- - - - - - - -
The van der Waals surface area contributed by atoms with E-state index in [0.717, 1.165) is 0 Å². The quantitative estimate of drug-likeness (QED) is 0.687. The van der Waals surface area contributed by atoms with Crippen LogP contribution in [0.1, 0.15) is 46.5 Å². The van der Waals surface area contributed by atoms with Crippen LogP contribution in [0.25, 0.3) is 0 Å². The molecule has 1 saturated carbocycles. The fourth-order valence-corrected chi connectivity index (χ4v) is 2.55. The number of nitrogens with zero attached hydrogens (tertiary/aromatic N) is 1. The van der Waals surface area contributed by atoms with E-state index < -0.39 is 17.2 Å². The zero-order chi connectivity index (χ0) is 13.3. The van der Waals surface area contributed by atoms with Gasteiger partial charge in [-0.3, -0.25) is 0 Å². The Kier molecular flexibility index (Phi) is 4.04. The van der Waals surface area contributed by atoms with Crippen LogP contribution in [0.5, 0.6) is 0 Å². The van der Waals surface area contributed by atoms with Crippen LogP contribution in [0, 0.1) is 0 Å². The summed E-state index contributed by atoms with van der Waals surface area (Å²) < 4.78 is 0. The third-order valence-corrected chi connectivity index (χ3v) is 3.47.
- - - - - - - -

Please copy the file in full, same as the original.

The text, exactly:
The van der Waals surface area contributed by atoms with E-state index in [0.717, 1.165) is 0 Å². The quantitative estimate of drug-likeness (QED) is 0.687. The van der Waals surface area contributed by atoms with Crippen LogP contribution in [0.1, 0.15) is 46.5 Å². The van der Waals surface area contributed by atoms with Crippen LogP contribution in [0.25, 0.3) is 0 Å². The molecule has 1 saturated carbocycles. The fourth-order valence-corrected chi connectivity index (χ4v) is 2.55. The number of nitrogens with zero attached hydrogens (tertiary/aromatic N) is 1. The van der Waals surface area contributed by atoms with E-state index < -0.39 is 17.2 Å². The zero-order chi connectivity index (χ0) is 13.3. The van der Waals surface area contributed by atoms with Gasteiger partial charge in [-0.3, -0.25) is 0 Å². The Kier molecular flexibility index (Phi) is 4.04. The van der Waals surface area contributed by atoms with Crippen LogP contribution in [0.5, 0.6) is 0 Å². The van der Waals surface area contributed by atoms with Crippen LogP contribution in [0, 0.1) is 0 Å². The summed E-state index contributed by atoms with van der Waals surface area (Å²) < 4.78 is 0. The third-order valence-corrected chi connectivity index (χ3v) is 3.47.